This last installment, of my effort at complying with a request (as stated earlier) for expressing my views on the above subject through this medium, highlights one’s position on what should be put in place as marketing strategy. It is intended to facilitate not only making “Nigerian bread” available, but also incite product acceptance – Spurring Nigerians towards saying “Yes” to it. As explained earlier, “Nigerian bread”, as tag, will be used interchangeably with “cassava bread”.
Aside the Nigerian public being the target market for the marketing strategy essential for “Nigerian bread”, the place of the Master Baker remains quite significant. The consumers of this product will only have access to it only if the bakers say so. Hence, apart from key areas stated in the previous presentation, for the promoters of the “cassava bread” to have their way, the Master Bakers have to be educated sufficiently to jettison whatever unfavourable notion that are alluded to cassava (e.g. smell). It must be emphasized to them that cassava-based products create values health-wise and increase productivity, as addition of cassava flour reduces their production costs.
With assistance through the provision of intervention funds, technical support and related training programmes, who says the Master Baker will not be all out for whatever it takes to flood the Nigerian market with output derived from the incorporation of cassava flour at 40% into wheat flour? This is more so now that the federal government has commenced discouragement of the importation of wheat flour through taxation (which will be graduated upwards as time goes on). This same support should also be made to come the ways of related Small and Medium Enterprises (SMEs), such as producers of confectioneries and caterers. I see a situation whereby that meat-pie, cake, doughnut, ‘samossa’, chin-chin, etc, you gobble (and even ask for more) made by these providers of food products, are derived from the incorporation of cassava flour into wheat flour.
For the people to be favourably disposed towards “Nigerian bread”, these components of strategy must not be overlooked:
Both the middle and lower end markets should make up the target market for the “Nigerian bread”, even where I acknowledge the need for some form of product distinction to accommodate consumer behaviour of the middle market. Despite bread being upheld as a Nigerian staple food (some say it even unites the people due to mass consumption along socio-economic strata), that derived from incorporation of cassava flour into wheat flour must impact on essential segments of the market for desired product recognition.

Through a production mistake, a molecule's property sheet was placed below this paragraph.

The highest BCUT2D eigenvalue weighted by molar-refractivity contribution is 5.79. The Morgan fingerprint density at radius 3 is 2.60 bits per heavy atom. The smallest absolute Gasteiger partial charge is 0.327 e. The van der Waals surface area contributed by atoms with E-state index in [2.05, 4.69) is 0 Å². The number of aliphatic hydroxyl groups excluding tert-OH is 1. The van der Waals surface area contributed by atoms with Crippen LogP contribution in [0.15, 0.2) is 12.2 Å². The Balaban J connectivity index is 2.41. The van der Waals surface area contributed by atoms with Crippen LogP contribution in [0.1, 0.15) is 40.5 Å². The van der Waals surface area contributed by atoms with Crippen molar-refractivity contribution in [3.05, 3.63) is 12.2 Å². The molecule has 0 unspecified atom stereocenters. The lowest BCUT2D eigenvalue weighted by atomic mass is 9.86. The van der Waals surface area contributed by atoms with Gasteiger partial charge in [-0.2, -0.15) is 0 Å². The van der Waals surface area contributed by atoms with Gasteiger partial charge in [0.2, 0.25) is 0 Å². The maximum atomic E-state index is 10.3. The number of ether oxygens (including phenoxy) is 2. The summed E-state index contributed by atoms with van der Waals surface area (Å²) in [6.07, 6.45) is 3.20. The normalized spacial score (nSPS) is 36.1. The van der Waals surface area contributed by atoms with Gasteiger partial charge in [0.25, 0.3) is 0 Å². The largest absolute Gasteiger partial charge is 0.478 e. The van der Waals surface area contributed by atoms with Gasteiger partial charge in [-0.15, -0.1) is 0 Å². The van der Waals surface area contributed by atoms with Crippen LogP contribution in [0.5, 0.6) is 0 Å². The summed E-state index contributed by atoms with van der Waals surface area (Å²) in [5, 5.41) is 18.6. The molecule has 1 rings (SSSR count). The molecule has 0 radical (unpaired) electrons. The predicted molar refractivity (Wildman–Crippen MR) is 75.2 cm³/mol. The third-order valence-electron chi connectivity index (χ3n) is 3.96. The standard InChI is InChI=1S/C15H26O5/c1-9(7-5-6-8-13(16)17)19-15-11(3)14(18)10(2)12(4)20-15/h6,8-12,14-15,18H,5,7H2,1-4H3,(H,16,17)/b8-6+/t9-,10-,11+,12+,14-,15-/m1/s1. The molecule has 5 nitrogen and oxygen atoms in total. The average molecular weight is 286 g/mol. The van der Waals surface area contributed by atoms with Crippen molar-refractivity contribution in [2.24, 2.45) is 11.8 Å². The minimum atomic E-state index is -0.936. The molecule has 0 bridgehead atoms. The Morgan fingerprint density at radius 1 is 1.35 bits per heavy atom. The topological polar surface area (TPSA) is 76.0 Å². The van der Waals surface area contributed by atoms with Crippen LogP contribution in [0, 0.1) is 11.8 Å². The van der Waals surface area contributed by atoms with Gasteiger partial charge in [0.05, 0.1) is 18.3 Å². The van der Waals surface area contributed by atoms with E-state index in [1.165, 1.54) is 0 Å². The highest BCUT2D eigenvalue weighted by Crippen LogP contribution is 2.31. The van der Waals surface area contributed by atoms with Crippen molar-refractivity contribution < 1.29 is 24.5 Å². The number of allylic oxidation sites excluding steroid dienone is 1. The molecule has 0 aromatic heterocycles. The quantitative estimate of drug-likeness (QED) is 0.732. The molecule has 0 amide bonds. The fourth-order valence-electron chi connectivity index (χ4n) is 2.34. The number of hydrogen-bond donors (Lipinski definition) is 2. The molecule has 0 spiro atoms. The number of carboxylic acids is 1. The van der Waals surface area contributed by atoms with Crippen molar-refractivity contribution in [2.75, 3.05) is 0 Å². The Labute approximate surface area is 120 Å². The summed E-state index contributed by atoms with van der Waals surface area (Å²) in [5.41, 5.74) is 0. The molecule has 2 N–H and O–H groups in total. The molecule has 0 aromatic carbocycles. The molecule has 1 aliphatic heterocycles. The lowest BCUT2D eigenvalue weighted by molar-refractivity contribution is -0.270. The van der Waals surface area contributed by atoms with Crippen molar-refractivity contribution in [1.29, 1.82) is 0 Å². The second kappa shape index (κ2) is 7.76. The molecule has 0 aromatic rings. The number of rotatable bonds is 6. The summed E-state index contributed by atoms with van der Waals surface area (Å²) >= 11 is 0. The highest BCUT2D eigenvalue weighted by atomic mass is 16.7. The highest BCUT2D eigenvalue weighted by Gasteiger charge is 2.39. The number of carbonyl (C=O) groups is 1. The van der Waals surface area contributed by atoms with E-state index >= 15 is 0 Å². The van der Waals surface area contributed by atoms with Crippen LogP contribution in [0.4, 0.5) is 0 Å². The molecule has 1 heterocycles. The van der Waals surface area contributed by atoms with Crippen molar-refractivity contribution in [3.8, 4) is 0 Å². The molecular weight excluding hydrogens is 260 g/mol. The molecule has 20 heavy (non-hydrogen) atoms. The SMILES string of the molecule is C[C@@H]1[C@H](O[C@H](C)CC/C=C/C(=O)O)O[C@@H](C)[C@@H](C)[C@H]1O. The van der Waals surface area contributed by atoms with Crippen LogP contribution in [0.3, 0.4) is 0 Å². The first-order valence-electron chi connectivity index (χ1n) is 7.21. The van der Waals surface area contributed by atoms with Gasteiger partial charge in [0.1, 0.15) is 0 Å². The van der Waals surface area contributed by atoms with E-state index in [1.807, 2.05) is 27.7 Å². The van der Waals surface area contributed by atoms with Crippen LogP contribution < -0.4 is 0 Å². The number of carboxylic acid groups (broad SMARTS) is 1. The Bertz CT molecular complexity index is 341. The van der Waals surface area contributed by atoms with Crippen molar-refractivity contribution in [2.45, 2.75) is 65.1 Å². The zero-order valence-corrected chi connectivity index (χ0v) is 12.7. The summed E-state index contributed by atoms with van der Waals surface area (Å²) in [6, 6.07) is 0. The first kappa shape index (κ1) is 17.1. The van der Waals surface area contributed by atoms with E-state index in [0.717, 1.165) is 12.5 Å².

“Nigerian bread” should come in the form a typical Nigerian is familiar with – Apart from being derived from merging of cassava flour into wheat flour, the usual sizes and shapes of bread must apply. It should come in ‘regular white or slightly brown bread’ outlook (with hard outer brownish layer and white soft inner part that ‘draws’) for the general type of loaf. The adaptation meant for the upper end market should depict higher quality and rich contents – Come whole or sliced; attractive packaging bearing inscription of weight per portion of ingredients, storage period and conditions, net weight, bakers’ name and address; and then for assurance, NAFDAC (National Agency for Food, Drugs Administration and Control) registration number.
For obvious reasons, “Nigerian bread” is expected to have shelf prices more favourable to the consuming public, than what obtains for whole wheat bread presently. This stems from much lower unit cost of producing this bread on the part of bakers, which obviously impacts on costs to intermediaries (middlemen), and ultimately what the shelf (retail) price should be. Where this is not the case, the attractiveness of “Nigerian bread” will be lost, and expected patronage hampered.
For the concept of the “Nigerian bread” to be a success, emphasis should be placed on the “push strategy” to support the bakers nationwide (who in turn look up to the millers). Furthermore, due to the reason stated above producers of confectioneries and local caterers should not be overlooked.
A properly registered, easily identifiable, logo should be introduced as a distinct feature of bread containing components of cassava flour. This is for effective facilitation of product branding. Co-branding efforts involving promotion which entails collaboration with selected local manufacturers of complimentary products (e.g. margarine, cocoa beverages, and tea) will be quite helpful towards acceptance by Nigerians. The relevance of these must also be taken into cognizance – Techniques of public relations, sales activities enhancement, advertising, sales promotion, and experiential/activation input. As a script writer, I am visualizing a scene of a television commercial depicting an “Agoyin” beans seller in line with acceptance of “Nigerian bread”. It is no secret that those who comprise the mass market in this regard adhere to the notion that bread goes quite well with beans pottage and stews.
As one of those who hold firmly to the view that, “the best way to predict the future is to create it”, the future of “Nigerian bread” as an item with significant product acceptance in this clime seems quite bright. Adopting what I have enumerated in my submission in this series no doubt paves the way for what it takes for Nigerians to say “Yes” to it. The country stands to benefit a great deal if mass acceptance of the concept of the “Nigerian bread” is achieved.